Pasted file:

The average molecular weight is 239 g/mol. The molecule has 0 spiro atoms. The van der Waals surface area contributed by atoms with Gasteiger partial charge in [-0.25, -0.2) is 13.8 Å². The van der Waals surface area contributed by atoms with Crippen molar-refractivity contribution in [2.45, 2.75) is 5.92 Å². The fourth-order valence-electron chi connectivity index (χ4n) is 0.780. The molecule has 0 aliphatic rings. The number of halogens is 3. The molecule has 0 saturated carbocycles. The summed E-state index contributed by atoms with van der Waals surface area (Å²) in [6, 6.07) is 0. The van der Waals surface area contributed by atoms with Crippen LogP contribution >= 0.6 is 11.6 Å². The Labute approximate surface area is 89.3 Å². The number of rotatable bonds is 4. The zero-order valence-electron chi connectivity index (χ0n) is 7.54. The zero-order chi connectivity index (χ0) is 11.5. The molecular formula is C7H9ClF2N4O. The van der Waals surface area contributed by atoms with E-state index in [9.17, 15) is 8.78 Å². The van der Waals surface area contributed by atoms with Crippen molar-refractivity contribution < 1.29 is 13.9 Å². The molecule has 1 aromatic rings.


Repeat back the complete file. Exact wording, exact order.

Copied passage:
The average molecular weight is 239 g/mol. The molecule has 0 spiro atoms. The van der Waals surface area contributed by atoms with Gasteiger partial charge in [-0.25, -0.2) is 13.8 Å². The van der Waals surface area contributed by atoms with Crippen molar-refractivity contribution in [2.45, 2.75) is 5.92 Å². The fourth-order valence-electron chi connectivity index (χ4n) is 0.780. The molecule has 0 aliphatic rings. The number of halogens is 3. The molecule has 0 saturated carbocycles. The summed E-state index contributed by atoms with van der Waals surface area (Å²) in [6, 6.07) is 0. The van der Waals surface area contributed by atoms with Crippen LogP contribution >= 0.6 is 11.6 Å². The Labute approximate surface area is 89.3 Å². The number of rotatable bonds is 4. The zero-order valence-electron chi connectivity index (χ0n) is 7.54. The zero-order chi connectivity index (χ0) is 11.5. The molecular formula is C7H9ClF2N4O. The van der Waals surface area contributed by atoms with E-state index in [9.17, 15) is 8.78 Å². The van der Waals surface area contributed by atoms with Crippen molar-refractivity contribution < 1.29 is 13.9 Å². The molecule has 1 aromatic rings.